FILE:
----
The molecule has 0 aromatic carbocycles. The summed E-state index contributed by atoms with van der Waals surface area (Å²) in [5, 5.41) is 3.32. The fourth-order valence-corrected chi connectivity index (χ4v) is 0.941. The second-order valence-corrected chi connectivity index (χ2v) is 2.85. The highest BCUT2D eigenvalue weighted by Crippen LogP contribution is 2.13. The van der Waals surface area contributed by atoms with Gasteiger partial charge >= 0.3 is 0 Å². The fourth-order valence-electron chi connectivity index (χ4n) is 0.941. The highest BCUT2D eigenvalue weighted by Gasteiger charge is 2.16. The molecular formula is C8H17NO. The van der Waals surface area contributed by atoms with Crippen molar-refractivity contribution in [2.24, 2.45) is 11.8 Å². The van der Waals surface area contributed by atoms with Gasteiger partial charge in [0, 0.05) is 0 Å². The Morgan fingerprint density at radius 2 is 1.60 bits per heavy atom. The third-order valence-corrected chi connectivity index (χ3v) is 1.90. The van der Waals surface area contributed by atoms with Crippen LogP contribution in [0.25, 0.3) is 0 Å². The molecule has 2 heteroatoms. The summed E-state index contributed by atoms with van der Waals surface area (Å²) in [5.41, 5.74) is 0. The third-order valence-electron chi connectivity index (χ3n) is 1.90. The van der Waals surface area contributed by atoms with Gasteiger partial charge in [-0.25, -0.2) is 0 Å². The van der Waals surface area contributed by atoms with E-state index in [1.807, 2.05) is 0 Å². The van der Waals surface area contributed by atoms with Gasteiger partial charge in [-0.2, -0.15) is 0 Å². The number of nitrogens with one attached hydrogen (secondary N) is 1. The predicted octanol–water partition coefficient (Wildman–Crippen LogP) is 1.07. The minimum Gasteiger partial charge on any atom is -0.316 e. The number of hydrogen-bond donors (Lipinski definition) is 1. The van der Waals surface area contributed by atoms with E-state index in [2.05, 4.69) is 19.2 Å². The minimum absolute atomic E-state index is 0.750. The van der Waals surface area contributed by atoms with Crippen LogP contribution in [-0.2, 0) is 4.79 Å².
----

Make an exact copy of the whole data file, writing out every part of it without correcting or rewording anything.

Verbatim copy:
The molecule has 0 aromatic carbocycles. The summed E-state index contributed by atoms with van der Waals surface area (Å²) in [5, 5.41) is 3.32. The fourth-order valence-corrected chi connectivity index (χ4v) is 0.941. The second-order valence-corrected chi connectivity index (χ2v) is 2.85. The highest BCUT2D eigenvalue weighted by Crippen LogP contribution is 2.13. The van der Waals surface area contributed by atoms with Gasteiger partial charge >= 0.3 is 0 Å². The fourth-order valence-electron chi connectivity index (χ4n) is 0.941. The highest BCUT2D eigenvalue weighted by Gasteiger charge is 2.16. The molecular formula is C8H17NO. The van der Waals surface area contributed by atoms with Crippen molar-refractivity contribution in [2.24, 2.45) is 11.8 Å². The van der Waals surface area contributed by atoms with Gasteiger partial charge in [0, 0.05) is 0 Å². The Morgan fingerprint density at radius 2 is 1.60 bits per heavy atom. The third-order valence-corrected chi connectivity index (χ3v) is 1.90. The van der Waals surface area contributed by atoms with Crippen LogP contribution in [0.25, 0.3) is 0 Å². The molecule has 2 heteroatoms. The summed E-state index contributed by atoms with van der Waals surface area (Å²) in [5.41, 5.74) is 0. The third-order valence-electron chi connectivity index (χ3n) is 1.90. The van der Waals surface area contributed by atoms with Gasteiger partial charge in [-0.25, -0.2) is 0 Å². The van der Waals surface area contributed by atoms with E-state index in [1.807, 2.05) is 0 Å². The van der Waals surface area contributed by atoms with Gasteiger partial charge in [-0.2, -0.15) is 0 Å². The number of nitrogens with one attached hydrogen (secondary N) is 1. The predicted octanol–water partition coefficient (Wildman–Crippen LogP) is 1.07. The minimum Gasteiger partial charge on any atom is -0.316 e. The number of hydrogen-bond donors (Lipinski definition) is 1. The van der Waals surface area contributed by atoms with E-state index in [2.05, 4.69) is 19.2 Å². The minimum absolute atomic E-state index is 0.750. The van der Waals surface area contributed by atoms with Crippen LogP contribution in [-0.2, 0) is 4.79 Å².